Covid-19: Impact will last for years, says US hospital group chief

His advice to Ireland? ‘You need continuing education on masks so people use right kind’

Chief executive of Northwell Health, in New York, Michael Dowling with his masked-up staff. He believes managing the distribution of a vaccine is going to be crucial  File photograph: Lev Radin/Pacific Press/LightRocket via Getty

Chief executive of Northwell Health, in New York, Michael Dowling with his masked-up staff. He believes managing the distribution of a vaccine is going to be crucial File photograph: Lev Radin/Pacific Press/LightRocket via Getty


His hospitals treated more Covid-19 patients than any other system in the US, but at the height of the pandemic you could hear a pin drop in them.

Limerick-born Michael Dowling recalls walking the floors of one hospital, in New York, last April, past rows of patients on ventilators. With visiting banned, all there was to break the “eerie quiet” was the shuffling of medical staff from bed to bed.

“It was a tough time. Virtually all of our 3,500 patients were Covid. We had to open 200 new beds a day. Those who went on a ventilator had a 70 per cent chance of dying. We had 90 deaths a day in our system alone,” says Dowling, chief executive of Northwell Health, which has 23 hospitals, 800 outpatient facilities and 72,000 employees.

New York had a torrid pandemic in the spring, with more than 27,000 deaths. But after a rocky start, the state has won plaudits for suppressing the virus effectively and – unlike many places in Europe – keeping it suppressed.

State governor Andrew Cuomo, flanked by handpicked advisers such as Dowling, has obdurately prioritised health over economic considerations during the crisis, backed up by strict quarantining, and massive testing and contact tracing operations.

Consequently, case numbers have remained low – at least until recent days when infections spiked in some orthodox Jewish neighbourhoods.

“We’re doing quite well right now but remaining cautious. We’re always planning as if it might bounce back again,” he tells The Irish Times, in advance of speaking at an online conference organised by Home and Community Care Ireland.

This week was a big one for many restaurants in the Big Apple, who are allowed open for the first time in months, though under severe restrictions.

Dowling acknowledges the economy is “hurting” and many business in the city remain “semi-closed” thanks to Cuomo’s cautious approach to easing restrictions. “The hotels are empty and only 20 to 30 per cent of offices are open, with the rest of staff working remotely”.

“The impact of this will last for years and years. But we’d rather open carefully and slow. A lot of other places have opened up too quickly, and then the virus bounces back at you and you have to close again. We don’t want that to happen.”

Although New York has managed to keep its cases down, Dowling says he would not rule out a second wave. “We have to avoid the tendency to reopen quickly just because things look good.”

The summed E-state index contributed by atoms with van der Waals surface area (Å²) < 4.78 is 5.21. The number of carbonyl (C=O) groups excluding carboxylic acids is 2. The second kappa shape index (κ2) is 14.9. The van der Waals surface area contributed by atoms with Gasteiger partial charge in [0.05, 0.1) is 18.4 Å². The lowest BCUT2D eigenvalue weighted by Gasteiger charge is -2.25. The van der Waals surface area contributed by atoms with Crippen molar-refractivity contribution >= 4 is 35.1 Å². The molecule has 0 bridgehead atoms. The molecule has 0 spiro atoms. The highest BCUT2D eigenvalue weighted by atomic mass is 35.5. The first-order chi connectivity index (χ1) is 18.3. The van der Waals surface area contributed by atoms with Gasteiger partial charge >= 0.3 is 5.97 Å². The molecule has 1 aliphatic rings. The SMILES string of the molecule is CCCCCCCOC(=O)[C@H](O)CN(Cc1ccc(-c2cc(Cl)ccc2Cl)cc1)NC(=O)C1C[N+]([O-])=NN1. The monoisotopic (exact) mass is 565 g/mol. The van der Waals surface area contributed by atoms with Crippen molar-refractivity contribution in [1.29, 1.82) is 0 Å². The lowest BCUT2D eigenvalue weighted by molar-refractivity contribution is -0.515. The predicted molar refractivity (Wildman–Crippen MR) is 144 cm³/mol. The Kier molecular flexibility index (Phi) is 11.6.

The success of the strategy is most evident in the health system. Dowling’s hospitals slashed their case numbers by being the first to require mask wearing, he says. Today, they have just 85 Covid-19 patients, including a handful in intensive care. “It’s been like that for the last month.”

With his laboratories able to perform up to 50,000 rapid antibody tests a day, he says there are “hardly any infections” in his hospitals. “The safest place to be these days is in a hospital, because everyone is wearing a mask and protective gear.”

It helps that much of the care delivered by his organisation is provided in specialist centres – urgent care, cardiology, cancer treatment, even surgery. “Ireland needs to shift the provision of care out of hospitals and into these centres in the community.”

There is close to herd immunity in some areas of New York, he maintains, though not overall. In some populations, up to 50 per cent of people have antibodies.

Vaccine in the new year?

He isn’t counting on any miracles, though. “I think we’ll be wearing masks and maintaining social distancing well into next year. I don’t see a vaccine until the new year, and the big question then is who gets it.

“Managing the distribution of a vaccine is going to be unbelievably crucial. It will take most of next year to get all New Yorkers vaccinated.”

It would be foolish to rush the introduction of a vaccine, he says. “If there’s a sense it is being developed for political reasons – and we have a president who is pretending to be a scientist every day – people will be hesitant to take it. I hope we do it right. And if it’s not available in the spring, then so be it.”

He is no fan of US president Donald Trump, whose leadership on the pandemic he describes as an “abomination”.

“It’s absolutely disgusting and deplorable that you have a president of the US who pretends the virus doesn’t exist, who holds rallies where masks are not worn and who refuses to wear one himself. It’s a contempt for reality, not leadership.”

His advice to Ireland? “You seem to be doing a lot of the right things. You need continuing education on masks so people use the right kind. There are a lot of knock-offs out there and visors are no use. And be careful with students.”